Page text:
Scaling up covid-19 vaccine production: What are the problems and implications?

Increasing production of vaccines for covid-19 presents huge potential problems because of its unprecedented scale. The complex supply chain for vaccines is vulnerable to shortages of key components as well as trade restrictions. The scale-up also threatens the supply of other vaccines and therapies. What does it mean for the future, asks Charles Clift   

Last week Chatham House hosted a Global C-19 Vaccine Supply Chain & Manufacturing Summit which addressed emerging supply and manufacturing challenges in the massive scale up of vaccines for covid-19 which is currently underway. This was designed to tackle the numerous problems arising, or likely to arise, if current ambitious production targets are to be achieved. The principal sponsors were the international pharmaceutical manufacturers’ association (IFPMA) and the Coalition for Epidemic Preparedness Innovations (CEPI), a partnership established after the 2014 Ebola outbreak.  Participants included principally manufacturers, governments, and international agencies.

It is not widely known that current annual production of all vaccines in the world is about 5 billion doses. Yet this year the aim is to produce as much covid-19 vaccine as possible to meet projected demand—the organizers estimated about 9.5 billion doses which has never been done before. To date, production is less than 500 million doses so there is a very long way to go. 

Such a scale up of production will put a huge strain on the producers of the many inputs required to produce a vaccine and get it into the arms of millions of people. One participant in the summit said that their vaccine required 280 separate inputs. These range from the biological materials to grow the vaccine through a wide range of technical kit necessary for production to the vials that contain the finished product. On top of which vaccine production requires a range of highly-skilled technical personnel to manage what is, unlike most conventional medicines, a complex biological process—and such personnel are in short supply. 

Given the complexity of the task, and the myriad of different circumstances affecting the multiplicity of input suppliers, it is very difficult to anticipate exactly which critical supply problems will emerge or exactly how each of them might be dealt with. What is clear is that such problems will likely arise, given the unprecedented scale-up, and producers, regulators and governments need to be alert in addressing them.

There are a number of important concerns. Some of these related to the supply chain threats, others to the effect of the massive scale-up on other health interventions.

Creating such a large manufacturing capacity in a short time, including the diversion of existing manufacturing capacity to covid-19, inevitably means threatening the supply of the routinely supplied vaccines (e.g. for mumps, measles, or pneumonia), that save many lives each year. Not only that, there will also be an impact on other therapeutic drugs such as monoclonal antibodies, which are widely used to treat cancers. There is evidence this is already happening.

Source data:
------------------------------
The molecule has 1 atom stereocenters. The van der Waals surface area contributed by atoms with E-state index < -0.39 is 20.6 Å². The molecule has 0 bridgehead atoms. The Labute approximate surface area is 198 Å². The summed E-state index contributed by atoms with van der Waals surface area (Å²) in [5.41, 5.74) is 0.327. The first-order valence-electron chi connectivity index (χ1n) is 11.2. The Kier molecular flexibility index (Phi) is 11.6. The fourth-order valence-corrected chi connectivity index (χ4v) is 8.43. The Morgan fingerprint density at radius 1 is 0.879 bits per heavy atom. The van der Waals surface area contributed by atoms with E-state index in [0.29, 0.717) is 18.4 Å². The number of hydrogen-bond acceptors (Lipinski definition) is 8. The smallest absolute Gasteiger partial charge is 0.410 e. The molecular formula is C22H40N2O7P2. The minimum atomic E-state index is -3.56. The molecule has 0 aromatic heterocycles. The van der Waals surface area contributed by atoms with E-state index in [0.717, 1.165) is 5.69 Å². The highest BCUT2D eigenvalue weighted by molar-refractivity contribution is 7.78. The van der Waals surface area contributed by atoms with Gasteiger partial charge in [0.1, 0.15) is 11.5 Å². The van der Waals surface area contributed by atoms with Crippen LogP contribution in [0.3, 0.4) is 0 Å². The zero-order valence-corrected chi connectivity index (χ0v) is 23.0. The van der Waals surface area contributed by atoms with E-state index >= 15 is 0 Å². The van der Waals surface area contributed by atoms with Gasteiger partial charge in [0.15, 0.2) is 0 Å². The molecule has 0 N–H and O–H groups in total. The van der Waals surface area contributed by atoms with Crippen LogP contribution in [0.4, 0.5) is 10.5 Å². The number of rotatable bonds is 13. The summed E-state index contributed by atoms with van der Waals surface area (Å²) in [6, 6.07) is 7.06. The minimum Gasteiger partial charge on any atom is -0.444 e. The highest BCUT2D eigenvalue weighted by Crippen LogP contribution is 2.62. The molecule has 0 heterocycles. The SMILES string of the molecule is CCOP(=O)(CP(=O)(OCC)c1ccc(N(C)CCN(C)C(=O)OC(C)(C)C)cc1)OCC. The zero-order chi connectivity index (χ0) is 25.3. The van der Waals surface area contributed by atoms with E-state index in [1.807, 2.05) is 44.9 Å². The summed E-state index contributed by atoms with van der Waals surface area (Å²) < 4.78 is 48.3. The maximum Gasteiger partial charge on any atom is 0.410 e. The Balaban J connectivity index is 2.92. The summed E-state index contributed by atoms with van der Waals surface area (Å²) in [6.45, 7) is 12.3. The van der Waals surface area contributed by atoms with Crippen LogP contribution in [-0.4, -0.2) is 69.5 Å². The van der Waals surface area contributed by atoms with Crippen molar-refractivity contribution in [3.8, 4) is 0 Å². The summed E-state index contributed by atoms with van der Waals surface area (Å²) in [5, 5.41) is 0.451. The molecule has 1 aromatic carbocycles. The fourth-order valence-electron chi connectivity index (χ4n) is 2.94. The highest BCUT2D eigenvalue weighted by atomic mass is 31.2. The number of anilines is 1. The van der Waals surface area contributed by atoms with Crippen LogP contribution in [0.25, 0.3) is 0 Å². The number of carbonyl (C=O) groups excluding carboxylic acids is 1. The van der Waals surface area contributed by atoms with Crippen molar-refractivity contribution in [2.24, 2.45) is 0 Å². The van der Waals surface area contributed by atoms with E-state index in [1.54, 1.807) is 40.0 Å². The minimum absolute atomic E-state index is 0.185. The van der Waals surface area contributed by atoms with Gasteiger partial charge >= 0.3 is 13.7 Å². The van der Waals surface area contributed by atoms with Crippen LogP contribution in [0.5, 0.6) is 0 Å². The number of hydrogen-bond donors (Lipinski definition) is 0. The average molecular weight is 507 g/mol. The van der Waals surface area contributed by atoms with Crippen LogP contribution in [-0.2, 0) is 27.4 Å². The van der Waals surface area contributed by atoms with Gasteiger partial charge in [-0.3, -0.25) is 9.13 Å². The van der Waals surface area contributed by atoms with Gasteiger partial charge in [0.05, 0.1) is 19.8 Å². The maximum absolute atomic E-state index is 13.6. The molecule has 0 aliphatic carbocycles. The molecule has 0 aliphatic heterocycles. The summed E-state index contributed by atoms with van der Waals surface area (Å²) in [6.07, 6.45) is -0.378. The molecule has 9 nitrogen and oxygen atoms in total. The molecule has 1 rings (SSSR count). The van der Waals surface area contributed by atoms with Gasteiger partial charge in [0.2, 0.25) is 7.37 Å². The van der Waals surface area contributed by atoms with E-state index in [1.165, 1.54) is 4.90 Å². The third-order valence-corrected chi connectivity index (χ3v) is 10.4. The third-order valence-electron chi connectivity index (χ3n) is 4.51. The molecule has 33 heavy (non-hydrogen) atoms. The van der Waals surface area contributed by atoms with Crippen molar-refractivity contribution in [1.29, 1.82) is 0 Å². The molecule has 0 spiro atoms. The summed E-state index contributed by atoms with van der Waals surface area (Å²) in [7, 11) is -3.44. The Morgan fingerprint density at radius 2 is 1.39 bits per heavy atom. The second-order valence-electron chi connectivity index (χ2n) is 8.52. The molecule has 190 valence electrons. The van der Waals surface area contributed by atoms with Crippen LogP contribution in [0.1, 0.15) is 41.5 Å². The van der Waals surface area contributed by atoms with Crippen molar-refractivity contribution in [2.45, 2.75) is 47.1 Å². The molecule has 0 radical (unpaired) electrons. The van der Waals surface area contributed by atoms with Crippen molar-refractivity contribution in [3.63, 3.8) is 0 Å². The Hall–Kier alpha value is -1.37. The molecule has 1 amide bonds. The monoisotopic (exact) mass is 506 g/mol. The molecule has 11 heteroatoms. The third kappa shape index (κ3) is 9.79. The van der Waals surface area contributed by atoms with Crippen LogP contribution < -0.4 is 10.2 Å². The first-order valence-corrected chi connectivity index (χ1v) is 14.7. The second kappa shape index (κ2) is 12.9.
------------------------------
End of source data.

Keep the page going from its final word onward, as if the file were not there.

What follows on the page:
Vaccine supply chains are inherently global in nature—no one country can produce all the inputs required for manufacture of a particular vaccine. This is both a strength in that it offers resilience where there are multiple suppliers around the globe for particular inputs, but it is also a weakness because of the vulnerability to export restrictions imposed by countries to protect their own supplies.

The recent measures taken by the European Union to require authorizations for export of vaccines themselves is one example—and a shipment to Australia from Italy has already been blocked. For producers, threats to the complex supply chain are a major concern. The world’s largest producer of vaccines, the Serum Institute of India (SII), has recently requested the Indian government to intervene because the US Defense Production Act, by prioritising supplies to US producers, threatens production elsewhere. It said “if we cannot get timely supplies of these essential products from the US, it is going to be a serious limiting factor resulting in acute shortage of covid-19 vaccines as their manufacture depends on uninterrupted supply of these raw materials, consumables and components.”

Manufacturers are also concerned about regulatory barriers. While recognizing that regulators such as the European Medicines Agency had been innovative in the speedy approval of covid-19 vaccines and in fostering more collaborative approaches to inspections and approvals, the lack of harmonization around the world remained a concern. One example is simply the differing labelling requirements each country demands which means that batches cannot easily be switched between countries.

Beyond these immediate worries about the threats to scaling up production, there are concerns about what the post-pandemic future will look like. What to do with all the extra capacity? Do we need to maintain capacity for the next pandemic, and if so who will pay? 

Charles Clift is a senior consulting Fellow at the Centre for Universal Health at Chatham House. He works as an independent consultant in the field of global health.  

Competing interests: none declared.